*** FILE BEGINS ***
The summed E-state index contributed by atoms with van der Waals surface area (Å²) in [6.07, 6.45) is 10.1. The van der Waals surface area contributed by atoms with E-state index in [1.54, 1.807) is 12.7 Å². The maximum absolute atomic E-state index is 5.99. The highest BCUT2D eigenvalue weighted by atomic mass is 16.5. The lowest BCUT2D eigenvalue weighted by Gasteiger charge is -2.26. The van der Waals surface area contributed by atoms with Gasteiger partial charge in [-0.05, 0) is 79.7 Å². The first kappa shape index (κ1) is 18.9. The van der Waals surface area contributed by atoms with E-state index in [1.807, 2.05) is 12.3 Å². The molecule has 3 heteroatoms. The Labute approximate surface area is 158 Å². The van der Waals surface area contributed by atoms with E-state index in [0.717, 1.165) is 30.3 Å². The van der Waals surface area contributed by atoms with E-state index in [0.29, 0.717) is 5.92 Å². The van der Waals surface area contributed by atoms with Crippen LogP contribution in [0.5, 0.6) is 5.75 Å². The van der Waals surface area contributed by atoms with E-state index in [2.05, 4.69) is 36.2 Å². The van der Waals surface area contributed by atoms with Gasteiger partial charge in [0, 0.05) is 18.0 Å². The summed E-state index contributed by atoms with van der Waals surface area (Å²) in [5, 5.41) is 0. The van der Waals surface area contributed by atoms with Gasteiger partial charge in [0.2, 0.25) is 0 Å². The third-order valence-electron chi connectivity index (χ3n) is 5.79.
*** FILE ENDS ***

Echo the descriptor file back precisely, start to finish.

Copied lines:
The summed E-state index contributed by atoms with van der Waals surface area (Å²) in [6.07, 6.45) is 10.1. The van der Waals surface area contributed by atoms with E-state index in [1.54, 1.807) is 12.7 Å². The maximum absolute atomic E-state index is 5.99. The highest BCUT2D eigenvalue weighted by atomic mass is 16.5. The lowest BCUT2D eigenvalue weighted by Gasteiger charge is -2.26. The van der Waals surface area contributed by atoms with Gasteiger partial charge in [-0.05, 0) is 79.7 Å². The first kappa shape index (κ1) is 18.9. The van der Waals surface area contributed by atoms with E-state index in [1.807, 2.05) is 12.3 Å². The molecule has 3 heteroatoms. The Labute approximate surface area is 158 Å². The van der Waals surface area contributed by atoms with E-state index in [0.717, 1.165) is 30.3 Å². The van der Waals surface area contributed by atoms with E-state index in [0.29, 0.717) is 5.92 Å². The van der Waals surface area contributed by atoms with Crippen LogP contribution in [0.5, 0.6) is 5.75 Å². The van der Waals surface area contributed by atoms with E-state index in [2.05, 4.69) is 36.2 Å². The van der Waals surface area contributed by atoms with Gasteiger partial charge in [0, 0.05) is 18.0 Å². The summed E-state index contributed by atoms with van der Waals surface area (Å²) in [5, 5.41) is 0. The van der Waals surface area contributed by atoms with Gasteiger partial charge in [0.2, 0.25) is 0 Å². The third-order valence-electron chi connectivity index (χ3n) is 5.79.